The days of worrying if I look like I have boobs are almost over. So are the days of not standing straight and tall because I might look too chesty. There are places I don’t go because I worry that on that particular day I don’t look ‘man enough.’ I will stand tall and I will no longer be ‘afraid’ of my chest. I will no longer worry about wearing a tank top and hope that my binder is not showing in public.
So back to the question, ‘is it worth the risk?’ The answer is hell yes. This is one of the biggest events of my life and one the best things that I’ve ever done for myself. I can’t wait until I’m standing in front of a mirror and I see myself again for the first time. I’ll make sure I tell you guys all about it.
Kane Fletcher’s Group “Welcome to the Other Side” will be preforming May 5th at the Uptown Center in Michigan City’s Historic Uptown Arts District.
I’m 27 years old trans man and I have been transitioning for almost three years now. Transitioning is a process. It’s a process to get your body to become who you know you are and how you envision yourself in your mind, mentally I transitioned years ago.
I have been on testosterone for three years. The anniversary of the day I started hormones I call my “maniversary.” For me testosterone is the second part of the process. Three years prior to starting hormone therapy I had been binding and living my life as close to male as I could. On April 19th 2017 I will have top surgery. Taking these steps in becoming the man I know I am is the right choice for me, but it might not be the right choice for everyone.
Just because you don’t take the hormone therapy doesn’t mean that you aren’t transgender. You still are. Some people can’t take it and others don’t need it. Sometimes it’s not safe for transgendered people to take hormones or even live as the gender that they identify with. It’s not safe because they are living in a place that if they embraced who they really a they could be in very real physical danger kicked out of their home or even killed.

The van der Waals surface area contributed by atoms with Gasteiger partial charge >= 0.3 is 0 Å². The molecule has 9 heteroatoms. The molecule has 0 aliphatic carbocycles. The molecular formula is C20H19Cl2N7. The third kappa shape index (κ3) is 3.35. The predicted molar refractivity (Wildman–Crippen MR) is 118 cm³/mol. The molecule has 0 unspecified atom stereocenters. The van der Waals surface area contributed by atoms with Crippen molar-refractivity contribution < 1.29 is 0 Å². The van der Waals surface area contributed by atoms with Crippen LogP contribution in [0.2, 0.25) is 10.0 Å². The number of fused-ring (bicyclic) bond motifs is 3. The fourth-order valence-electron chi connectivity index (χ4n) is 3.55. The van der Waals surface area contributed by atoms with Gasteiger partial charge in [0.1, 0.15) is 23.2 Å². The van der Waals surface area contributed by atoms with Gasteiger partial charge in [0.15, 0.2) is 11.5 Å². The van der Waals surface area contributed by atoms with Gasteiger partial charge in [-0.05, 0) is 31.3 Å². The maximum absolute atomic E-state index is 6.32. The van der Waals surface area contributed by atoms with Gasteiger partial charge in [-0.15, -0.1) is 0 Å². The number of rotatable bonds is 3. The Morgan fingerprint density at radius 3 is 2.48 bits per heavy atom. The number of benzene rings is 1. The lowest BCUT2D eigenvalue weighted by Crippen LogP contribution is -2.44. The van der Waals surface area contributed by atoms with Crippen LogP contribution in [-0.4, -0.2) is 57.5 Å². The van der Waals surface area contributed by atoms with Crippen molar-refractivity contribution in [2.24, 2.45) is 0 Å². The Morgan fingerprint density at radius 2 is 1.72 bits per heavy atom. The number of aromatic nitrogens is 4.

Just like there are no two people alike, there are no two transgender people alike and some choices might work for some people and others not so much. Some transgender people are happy with their voices and the way that they look. Some people opt not to get surgeries. Yet, these people are still transgender and “We See You.”
In the next few weeks I start the next stage of my journey. I have so many mixed emotions, from excitement or nervousness yet the one constant emotion is that I’m overjoyed. It’s a new chapter in my life and I can’t wait to take the next step. My family and friends will be taking this journey with me and I hope you will too. I will be blogging about my experiences of being a trans man in the Midwest and things that have happened to me in my life.
If you or someone you love is trans and you have questions need support or just want to say hi you can reach me at firstname.lastname@example.org
Kane Fletcher can be seen performing with his group “Welcome to the Other Side,” Saturday, April 15, 2017, at Shenanigans Pub & Eatery located at 6121 US 20, Portage, IN 46368.
In May of 2016, then US Attorney General, Loretta Lynch, uttered these words during a speech, “…let me speak directly to the transgender community itself…we see you…”. These words brought me to tears then and I just pulled a tissue from my bag now. Why would these three simple words aligned side-by-side-by-side mean so much?
For almost 2/3 of my life I lived an invisible life. I had something that I was unwilling to let anyone see. Granted, for most of that time I didn’t even have a word to describe it but, nevertheless, I hid my uniqueness. The burden of living with a secret is heavy. It can consume a person and alter one’s reality. I did an excellent job of hiding my secret from everyone. I had perfected the covert operation to such a level that maybe a job with the NSA or FBI might have been successful. However, the burden usually always wins out, at least in my experience it does. And, for me, it did.
In 1998, I came out for the first time. It was a terrifying yet exhilarating experience. It was the first time I was visible to another. It was the first time I felt vulnerable. It was the first time I was uncloaked. I was naked, emotionally speaking. This is a common place to be in for transgender folks like me. We have to take this leap of faith in order for others to see us. It is an important first step toward our future.
On March 31 of each year, the transgender community stands and is visible. This is the International Transgender Day of Visibility. For me, everyday is my day of visibility. I live an out and proud life as a transgender woman. For many transgender people this is not the case. I am visible everyday for them. I want them to know that every effort by some to keep us invisible through “bathroom bills” and anti-trans legislation will not erase my existence. It will not erase their existence. I will not let that happen. Because I see you. WE SEE YOU.
I grew up in a small Midwestern town. I had a pretty standard childhood growing up in a family where my dad was an educator, my mom a homemaker and having to share a single bathroom with 2 brothers and sisters. On the outside it would appear that all was well. However, this was far from the truth.